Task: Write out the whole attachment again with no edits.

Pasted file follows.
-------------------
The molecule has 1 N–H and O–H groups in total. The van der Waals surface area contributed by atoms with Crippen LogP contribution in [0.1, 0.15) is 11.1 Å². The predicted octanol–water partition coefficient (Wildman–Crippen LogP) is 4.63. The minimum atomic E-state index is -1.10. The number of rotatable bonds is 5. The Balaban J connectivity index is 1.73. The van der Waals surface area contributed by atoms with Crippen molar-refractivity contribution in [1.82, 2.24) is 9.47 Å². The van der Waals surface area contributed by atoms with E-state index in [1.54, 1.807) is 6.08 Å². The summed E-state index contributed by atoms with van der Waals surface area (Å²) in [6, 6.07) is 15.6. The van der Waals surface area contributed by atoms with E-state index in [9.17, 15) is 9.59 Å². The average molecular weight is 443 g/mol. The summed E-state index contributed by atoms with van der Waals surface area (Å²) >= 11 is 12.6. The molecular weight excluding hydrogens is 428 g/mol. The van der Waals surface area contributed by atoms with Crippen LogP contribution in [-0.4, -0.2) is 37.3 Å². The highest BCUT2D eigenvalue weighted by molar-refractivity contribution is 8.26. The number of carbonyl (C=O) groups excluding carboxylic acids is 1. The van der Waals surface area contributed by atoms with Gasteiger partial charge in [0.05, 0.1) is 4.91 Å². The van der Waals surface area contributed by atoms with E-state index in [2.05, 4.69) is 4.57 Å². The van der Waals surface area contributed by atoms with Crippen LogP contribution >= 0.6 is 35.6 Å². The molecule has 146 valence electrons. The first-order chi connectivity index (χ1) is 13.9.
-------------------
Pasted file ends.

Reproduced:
The molecule has 1 N–H and O–H groups in total. The van der Waals surface area contributed by atoms with Crippen LogP contribution in [0.1, 0.15) is 11.1 Å². The predicted octanol–water partition coefficient (Wildman–Crippen LogP) is 4.63. The minimum atomic E-state index is -1.10. The number of rotatable bonds is 5. The Balaban J connectivity index is 1.73. The van der Waals surface area contributed by atoms with Crippen molar-refractivity contribution in [1.82, 2.24) is 9.47 Å². The van der Waals surface area contributed by atoms with E-state index in [1.54, 1.807) is 6.08 Å². The summed E-state index contributed by atoms with van der Waals surface area (Å²) in [6, 6.07) is 15.6. The van der Waals surface area contributed by atoms with E-state index in [9.17, 15) is 9.59 Å². The average molecular weight is 443 g/mol. The summed E-state index contributed by atoms with van der Waals surface area (Å²) >= 11 is 12.6. The molecular weight excluding hydrogens is 428 g/mol. The van der Waals surface area contributed by atoms with Crippen LogP contribution in [-0.4, -0.2) is 37.3 Å². The highest BCUT2D eigenvalue weighted by molar-refractivity contribution is 8.26. The number of carbonyl (C=O) groups excluding carboxylic acids is 1. The van der Waals surface area contributed by atoms with Gasteiger partial charge in [0.05, 0.1) is 4.91 Å². The van der Waals surface area contributed by atoms with E-state index in [2.05, 4.69) is 4.57 Å². The van der Waals surface area contributed by atoms with Crippen LogP contribution >= 0.6 is 35.6 Å². The molecule has 146 valence electrons. The first-order chi connectivity index (χ1) is 13.9.